Farm Stories, Saturday December 4, 2021

New Addition

With holiday season in full swing, things here have become more varied. Last Friday saw the arrival of a new member of the farm team. We're very excited she's here. Asha wasn't sure she really wanted to be here. In fact I know she didn't. She doesn't really want to be near people at all. In fact, neither Tim or I even really saw what she looked like until this week. Well, Asha is a gorgeous girl. After her first week, she is still hissing at me (although it's half hearted now), but will accept food from my hand willingly and even come out of her heated bed to eat in front of me. The past 3 nights she's had the run of the milkhouse and today, Saturday, she has the milkhouse during the day. I have no doubt she will be an excellent employee!

Asha, the new barn cat.

 

She may not even be happy to see us, but she'll always accept us filling her dish full of food. This will hopefully work out as our last barn cat, Finnegan, is now firmly a house cat. Asha is a rescue form an unmanaged feral colony. She was rescued and vetted by a rescue group close by in Mount Forest. Originally Asha was in a larger group of cats and kittens. Being an adult without kittens she wasn't able to be rehomed. She's content to be on her own - she's the perfect barn cat.

 

Permaculture Chores

Cutting fence lines is a big part of this time of year. It's much easier to do when there is no long grass or running tree sap to contend with. Appearances aren't important when dealing with fences and driveways. It's function over form. Trimming back branches from the strands of electric fence means that next year the fence is more powerful. Each piece of foliage saps a little bit of energy away form the fence. Enough little touches eventually renders the fence useless, and the sheep and dogs can walk through it, into areas where they can be harmed.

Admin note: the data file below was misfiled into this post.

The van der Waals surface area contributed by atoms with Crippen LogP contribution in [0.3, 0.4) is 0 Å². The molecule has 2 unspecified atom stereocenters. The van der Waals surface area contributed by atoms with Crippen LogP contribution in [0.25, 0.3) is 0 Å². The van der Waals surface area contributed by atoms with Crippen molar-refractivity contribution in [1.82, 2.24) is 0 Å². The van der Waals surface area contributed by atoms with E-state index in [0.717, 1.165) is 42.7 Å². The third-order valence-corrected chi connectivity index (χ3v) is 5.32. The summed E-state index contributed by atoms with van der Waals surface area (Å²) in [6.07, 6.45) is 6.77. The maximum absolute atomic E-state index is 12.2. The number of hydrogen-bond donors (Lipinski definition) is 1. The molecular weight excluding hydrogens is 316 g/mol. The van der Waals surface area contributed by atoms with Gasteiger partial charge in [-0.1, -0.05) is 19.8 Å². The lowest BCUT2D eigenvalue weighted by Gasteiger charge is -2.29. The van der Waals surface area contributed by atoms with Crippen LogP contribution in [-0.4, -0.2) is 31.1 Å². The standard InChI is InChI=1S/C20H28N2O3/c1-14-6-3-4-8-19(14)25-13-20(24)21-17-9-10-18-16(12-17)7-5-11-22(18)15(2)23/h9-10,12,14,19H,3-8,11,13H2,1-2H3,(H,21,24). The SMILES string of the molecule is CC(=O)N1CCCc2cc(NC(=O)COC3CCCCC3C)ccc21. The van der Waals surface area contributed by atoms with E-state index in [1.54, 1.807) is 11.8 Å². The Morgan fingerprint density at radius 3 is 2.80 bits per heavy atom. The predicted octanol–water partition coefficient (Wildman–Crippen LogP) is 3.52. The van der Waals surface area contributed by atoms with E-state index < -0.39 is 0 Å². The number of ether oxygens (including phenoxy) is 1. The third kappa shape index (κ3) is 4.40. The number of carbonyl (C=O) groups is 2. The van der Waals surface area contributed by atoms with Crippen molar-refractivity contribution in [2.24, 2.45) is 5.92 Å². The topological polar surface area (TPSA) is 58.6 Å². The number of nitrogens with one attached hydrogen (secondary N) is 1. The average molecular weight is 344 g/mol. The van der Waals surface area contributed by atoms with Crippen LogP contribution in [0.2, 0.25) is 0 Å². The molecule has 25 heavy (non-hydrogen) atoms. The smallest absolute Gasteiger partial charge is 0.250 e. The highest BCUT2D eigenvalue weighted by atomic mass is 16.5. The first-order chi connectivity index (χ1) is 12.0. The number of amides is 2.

harvesting greens
Some branches touching the top strand of the fences.
A bunch of branches ready for greenery bundles.

The best looking parts of each branch are made into greenery bundles for the holidays. Each bundle is made up of spruce, pine, willow, and dogwood. If there is cedar on the fences, there can be a little cedar too. Make up of the bundles depends where on the fence lines I am that week.  Some of the willow comes from our test willow coppice. We sell them through Dufferin Grove Farmer's market as well as our own online store. The parts of the conifer branches that aren't nice enough to go into the bundles get fed to the sheep. They love them this time of year. Nothing goes to waste!
Farm Woolens
A project that has been in the back of my mind for months finally became reality. Far past my bed time one night I decided to re-warp my little floor loom. Not being too large it didn't take too long. Instead of using linen or cotton, I used some of my own handspun farm yarn. I'd been itching to try this for a long time. I'd already made some pure wool cloth on a small table-top tapestry loom and it worked well. Once washed it made a very nice fabric which was used as a base for the Pennannular pin. The floor loom is a bit more challenging. The warp yarn is a thin, single yarn and the reed is a bit small for the diameter of the yarn. I suspect this will cause a lot of grief as the friction from the reed moving back and forth will wear the warp yarn, causing it to break. I guess I'll learn how to fix broken warp thread. Once the cloth is ready, it will once again be a backing for Lilly Fire Forges Pennannular Shawl Pin.


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